A. Historical Perspectives: Then and Now
In 2015, it will be 40 years since the advent of proteomics, revolutionized via the introduction of two-dimensional gel electrophoresis (2-DGE) (Klose, 1975; O'Farrell, 1975; Scheele, 1975) and later refined with the introduction of immobilized pH gradients (IPGs) (Bjellqvist et al., 1982; Righetti et al., 2008; Gianazza & Righetti, 2009; Görg et al., 2009) and MS (Aebersold & Mann, 2003; Yates, Ruse, & Nakorchevsky, 2009). Forty years can be considered a long time, but the fact is that the study of proteins within the term proteomics (Wilkins et al., 1995) is quite young, fluid, and diversifying as a technology. Being part of the three young high-throughput omics technologies of genomics (transcriptomics), proteomics, and metabolomics, which are now, allied to high-throughput phenotyping (phenomics), and being amalgamated into the field of systems biology (Ward & White, 2002; Bradshaw & Burlingame, 2005; Bradshaw, 2008; Souchelnytskyi, 2008; Coruzzi, Rodrigo, & Guttierrez, 2009). The relatively younger face of plant proteomics can be realized when we see its wide-spread application in isolation, identification & cataloguing of proteins, and addressing/answering biological questions from 2000 to now, more than a decade of research in plant proteomics (for reviews and books see, Finnie, 2006; Samaj & Thelen, 2007; Thiellement, 2007; Agrawal & Rakwal, 2008a; Ranjithakumari, 2008; Weckwerth et al., 2008; Agrawal et al., 2011) (Fig. 1).
As per publications on plant proteomics in PubMed, the progress in plant proteomics can be divided into phases: pre, initial, and progressive (Fig. 1). The prestage can be considered the beginning of proteomics where 1(one)-DGE and 2-DGE techniques were applied to separate proteins and their identification using N-terminal Edman sequencing. The initial stage started with the genome revolution in the year 2000 onwards. Since the publication of the draft genome sequences of two plants, Arabidopsis thaliana (weed and dicot model) (The Arabidopsis 2000) and rice (Oryza sativa L., cereal crop and monocot model: Goff et al., 2002; Yu et al., 2002) in 2000 and 2002, respectively, plant proteomics research has seen a rapid growth. In this initial phase we also could see an effort by the Arabidopsis scientific community to start working toward the proteome of this model plant via the establishment of a Multinational Arabidopsis Steering Committee Proteomics subcommittee (MASCP, www.masc-proteomics.org). Since then, plant proteomics has moved into the progression stage, where researchers have been involved in enriching the scientific community by concerted efforts to publish reviews in series on rice, plants, and protein phosphorylation and publication of five books in plant proteomics. The initial years of this decade also saw the development of an idea on a global initiative on plant proteomics that led to the establishment of the International Plant Proteomics Organization (INPPO, www.inppo.com). With more plant genomes being sequenced, from model to non-models (Feuillet et al., 2010; Agrawal et al., 2011), there is no turning back to the utilization of proteomics approaches in various aspects of plant biology research.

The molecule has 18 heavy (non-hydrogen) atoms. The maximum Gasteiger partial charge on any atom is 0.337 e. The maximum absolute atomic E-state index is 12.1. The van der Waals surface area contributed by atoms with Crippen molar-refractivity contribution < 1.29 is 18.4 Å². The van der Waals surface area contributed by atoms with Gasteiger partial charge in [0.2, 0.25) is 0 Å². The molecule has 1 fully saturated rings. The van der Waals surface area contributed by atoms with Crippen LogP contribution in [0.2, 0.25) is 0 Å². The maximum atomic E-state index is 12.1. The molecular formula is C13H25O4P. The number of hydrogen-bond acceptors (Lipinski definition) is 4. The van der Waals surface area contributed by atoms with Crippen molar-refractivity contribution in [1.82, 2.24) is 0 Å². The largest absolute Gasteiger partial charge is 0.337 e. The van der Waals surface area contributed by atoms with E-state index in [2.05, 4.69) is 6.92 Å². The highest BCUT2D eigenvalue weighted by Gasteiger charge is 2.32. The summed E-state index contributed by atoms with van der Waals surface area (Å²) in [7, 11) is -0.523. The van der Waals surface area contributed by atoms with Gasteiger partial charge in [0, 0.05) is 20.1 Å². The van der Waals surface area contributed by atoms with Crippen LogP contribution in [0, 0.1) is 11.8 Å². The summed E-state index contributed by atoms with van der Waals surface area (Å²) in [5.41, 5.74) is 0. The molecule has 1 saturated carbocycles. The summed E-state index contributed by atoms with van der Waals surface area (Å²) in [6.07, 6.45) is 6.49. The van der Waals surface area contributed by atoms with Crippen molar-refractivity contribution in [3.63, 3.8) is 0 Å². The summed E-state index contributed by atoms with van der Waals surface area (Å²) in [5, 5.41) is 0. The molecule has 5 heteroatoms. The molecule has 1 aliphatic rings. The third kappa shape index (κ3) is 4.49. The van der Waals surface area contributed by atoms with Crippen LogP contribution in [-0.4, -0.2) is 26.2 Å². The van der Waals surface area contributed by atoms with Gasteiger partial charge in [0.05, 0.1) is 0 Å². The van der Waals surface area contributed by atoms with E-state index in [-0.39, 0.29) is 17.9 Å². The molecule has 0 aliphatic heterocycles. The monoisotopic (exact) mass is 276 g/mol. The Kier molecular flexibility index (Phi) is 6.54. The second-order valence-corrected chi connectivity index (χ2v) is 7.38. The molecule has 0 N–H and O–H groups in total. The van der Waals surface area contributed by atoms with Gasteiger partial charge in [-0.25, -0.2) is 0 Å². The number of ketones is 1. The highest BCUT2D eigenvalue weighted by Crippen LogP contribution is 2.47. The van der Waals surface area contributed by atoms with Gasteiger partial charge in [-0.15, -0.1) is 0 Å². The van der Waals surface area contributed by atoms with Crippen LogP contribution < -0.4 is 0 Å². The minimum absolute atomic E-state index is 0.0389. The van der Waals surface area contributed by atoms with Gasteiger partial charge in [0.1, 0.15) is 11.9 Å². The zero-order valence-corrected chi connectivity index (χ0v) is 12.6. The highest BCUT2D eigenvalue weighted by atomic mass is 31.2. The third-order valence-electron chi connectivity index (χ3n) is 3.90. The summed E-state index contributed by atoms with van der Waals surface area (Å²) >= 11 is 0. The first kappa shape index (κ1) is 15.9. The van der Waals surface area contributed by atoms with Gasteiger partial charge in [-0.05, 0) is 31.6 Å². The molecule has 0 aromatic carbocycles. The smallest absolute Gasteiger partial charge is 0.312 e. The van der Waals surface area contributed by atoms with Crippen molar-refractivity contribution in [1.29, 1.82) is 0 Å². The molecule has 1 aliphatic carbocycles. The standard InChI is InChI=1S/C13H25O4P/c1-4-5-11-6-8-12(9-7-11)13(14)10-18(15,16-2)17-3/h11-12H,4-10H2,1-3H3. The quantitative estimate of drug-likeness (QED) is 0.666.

The biggest hurdles faced by the scientific community and the population in general are the issues of food security, human health, and our changing environment, and dealing with these issues is one of the visions behind the global movement on plant proteomics, starting from Arabidopsis (Jones et al., 2008; Wienkoop, Baginsky, & Weckwerth, 2010) and MASCP in the early 2000s to INPPO in 2011. At INPPO, we have defined ten initiatives that we hope to move forward on with the support of plant biologists around the world (Agrawal et al., 2011). We can also refer to it as the—Global Action Plan on Plant Proteomics in the 21st century (GAPs-21), and as the acronym symbolizes there is indeed a gap needing to be bridged between the plant proteomics researchers worldwide to engage in more cooperative research, breaking boundaries, and having an open-door policy to tackle the pressing need for translational proteomics, that is, from the lab to the field (Agrawal et al., 2012a, 2012b). With this background, we discuss below some of the advancements seen recently, which have a relevance in shaping plant proteomics research tomorrow and tackling the issues that are being raised in this review, namely food security and safety.
C. Proteogenomics and Genomic/Proteomic Databases
Facilitated by the speed and decreased cost of third-generation DNA sequencing, genome-wide sequencing of plant species, in particular main food crops, is on the rise after a decade of sequencing of A. thaliana, and the Indica and Japonica rice subspecies. In 2005, the first map-based sequence of the annotated rice genome was also completed (International Rice Genome Sequencing Project, 2005). Entire genomes are now becoming available for some of the major crops, such as maize (Schnable et al., 2009), sorghum (Paterson et al., 2009), potato (Xu et al., 2011), tomato, soybean, domesticated apple (Velasco et al., 2010), or banana (D'Hont et al., 2012), as recently reviewed in (Feuillet et al., 2010; Miller, Eberinin, & Gianazza, 2010; Sonah et al., 2011) and at http://en.wikipedia.org/wiki/List_of_sequenced_eukaryotic_genomes#cite_note-42. With the explosion in the amount of available data, it is increasingly difficult to provide a complete and updated picture of genome availability. Thus, this review has to restrict itself to the main model and crop species and some basic aspects of their genomic and proteomic sequence acquisition and availability.
In general, genome sequence assembly and annotation of crops are challenging tasks due to large genome sizes and the fact that typically over 80% of the genome is constituted by repetitive transposable elements, as it is the case for the 2.3 billion bases large maize genome (Schnable et al., 2009), barley, and wheat. Polyploidy is another challenge to overcome for many cultivated crops, for example, wheat, potato, tomato, oil seed rape Brassica napus, and even fruit crops (such as banana or strawberry), thus requiring independent sequencing of the various wild-type haplotypes (Shulaev et al., 2011).